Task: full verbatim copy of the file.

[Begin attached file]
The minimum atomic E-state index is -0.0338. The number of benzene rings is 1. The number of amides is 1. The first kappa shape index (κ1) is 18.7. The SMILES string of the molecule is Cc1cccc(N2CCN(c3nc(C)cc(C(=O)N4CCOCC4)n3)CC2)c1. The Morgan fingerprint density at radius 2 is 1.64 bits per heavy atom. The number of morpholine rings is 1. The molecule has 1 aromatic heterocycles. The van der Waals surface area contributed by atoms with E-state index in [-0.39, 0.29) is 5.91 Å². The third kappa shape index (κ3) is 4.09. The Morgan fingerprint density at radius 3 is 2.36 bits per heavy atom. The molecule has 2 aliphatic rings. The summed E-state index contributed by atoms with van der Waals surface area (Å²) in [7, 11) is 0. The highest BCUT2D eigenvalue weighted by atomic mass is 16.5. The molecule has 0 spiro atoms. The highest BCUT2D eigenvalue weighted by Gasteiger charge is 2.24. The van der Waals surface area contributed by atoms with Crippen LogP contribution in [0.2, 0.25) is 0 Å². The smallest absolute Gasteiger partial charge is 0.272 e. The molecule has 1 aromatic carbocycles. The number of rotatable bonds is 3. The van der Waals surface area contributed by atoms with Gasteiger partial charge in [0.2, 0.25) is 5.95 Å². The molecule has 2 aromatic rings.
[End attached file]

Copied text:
The minimum atomic E-state index is -0.0338. The number of benzene rings is 1. The number of amides is 1. The first kappa shape index (κ1) is 18.7. The SMILES string of the molecule is Cc1cccc(N2CCN(c3nc(C)cc(C(=O)N4CCOCC4)n3)CC2)c1. The Morgan fingerprint density at radius 2 is 1.64 bits per heavy atom. The number of morpholine rings is 1. The molecule has 1 aromatic heterocycles. The van der Waals surface area contributed by atoms with E-state index in [-0.39, 0.29) is 5.91 Å². The third kappa shape index (κ3) is 4.09. The Morgan fingerprint density at radius 3 is 2.36 bits per heavy atom. The molecule has 2 aliphatic rings. The summed E-state index contributed by atoms with van der Waals surface area (Å²) in [7, 11) is 0. The highest BCUT2D eigenvalue weighted by atomic mass is 16.5. The molecule has 0 spiro atoms. The highest BCUT2D eigenvalue weighted by Gasteiger charge is 2.24. The van der Waals surface area contributed by atoms with Crippen LogP contribution in [0.2, 0.25) is 0 Å². The smallest absolute Gasteiger partial charge is 0.272 e. The molecule has 1 aromatic carbocycles. The number of rotatable bonds is 3. The van der Waals surface area contributed by atoms with Gasteiger partial charge in [0.2, 0.25) is 5.95 Å². The molecule has 2 aromatic rings.